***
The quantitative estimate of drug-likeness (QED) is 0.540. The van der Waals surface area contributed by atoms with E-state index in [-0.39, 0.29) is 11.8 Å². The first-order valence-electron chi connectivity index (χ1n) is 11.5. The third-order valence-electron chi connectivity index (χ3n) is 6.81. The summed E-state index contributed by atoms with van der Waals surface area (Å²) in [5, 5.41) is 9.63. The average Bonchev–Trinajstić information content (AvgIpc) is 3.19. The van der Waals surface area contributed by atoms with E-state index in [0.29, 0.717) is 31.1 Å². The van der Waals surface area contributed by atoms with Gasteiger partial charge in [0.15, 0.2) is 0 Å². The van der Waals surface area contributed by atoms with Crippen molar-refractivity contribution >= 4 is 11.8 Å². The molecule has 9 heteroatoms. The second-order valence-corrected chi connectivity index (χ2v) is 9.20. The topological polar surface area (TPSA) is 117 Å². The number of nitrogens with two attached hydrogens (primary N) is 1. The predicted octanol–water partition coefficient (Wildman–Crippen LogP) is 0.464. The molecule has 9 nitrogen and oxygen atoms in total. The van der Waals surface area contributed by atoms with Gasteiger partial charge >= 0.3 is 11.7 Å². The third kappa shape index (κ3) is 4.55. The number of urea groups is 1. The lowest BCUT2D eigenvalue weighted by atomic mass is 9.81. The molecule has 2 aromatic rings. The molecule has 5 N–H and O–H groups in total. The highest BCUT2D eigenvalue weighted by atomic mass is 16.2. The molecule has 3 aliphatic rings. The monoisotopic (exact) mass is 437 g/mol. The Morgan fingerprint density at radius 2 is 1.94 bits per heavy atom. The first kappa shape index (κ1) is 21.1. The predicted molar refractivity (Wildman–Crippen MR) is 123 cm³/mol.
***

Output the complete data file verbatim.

The quantitative estimate of drug-likeness (QED) is 0.540. The van der Waals surface area contributed by atoms with E-state index in [-0.39, 0.29) is 11.8 Å². The first-order valence-electron chi connectivity index (χ1n) is 11.5. The third-order valence-electron chi connectivity index (χ3n) is 6.81. The summed E-state index contributed by atoms with van der Waals surface area (Å²) in [5, 5.41) is 9.63. The average Bonchev–Trinajstić information content (AvgIpc) is 3.19. The van der Waals surface area contributed by atoms with E-state index in [0.29, 0.717) is 31.1 Å². The van der Waals surface area contributed by atoms with Gasteiger partial charge in [0.15, 0.2) is 0 Å². The van der Waals surface area contributed by atoms with Crippen molar-refractivity contribution >= 4 is 11.8 Å². The molecule has 9 heteroatoms. The second-order valence-corrected chi connectivity index (χ2v) is 9.20. The topological polar surface area (TPSA) is 117 Å². The number of nitrogens with two attached hydrogens (primary N) is 1. The predicted octanol–water partition coefficient (Wildman–Crippen LogP) is 0.464. The molecule has 9 nitrogen and oxygen atoms in total. The van der Waals surface area contributed by atoms with Gasteiger partial charge >= 0.3 is 11.7 Å². The third kappa shape index (κ3) is 4.55. The number of urea groups is 1. The lowest BCUT2D eigenvalue weighted by atomic mass is 9.81. The molecule has 2 aromatic rings. The molecule has 5 N–H and O–H groups in total. The highest BCUT2D eigenvalue weighted by atomic mass is 16.2. The molecule has 3 aliphatic rings. The monoisotopic (exact) mass is 437 g/mol. The Morgan fingerprint density at radius 2 is 1.94 bits per heavy atom. The first kappa shape index (κ1) is 21.1. The predicted molar refractivity (Wildman–Crippen MR) is 123 cm³/mol.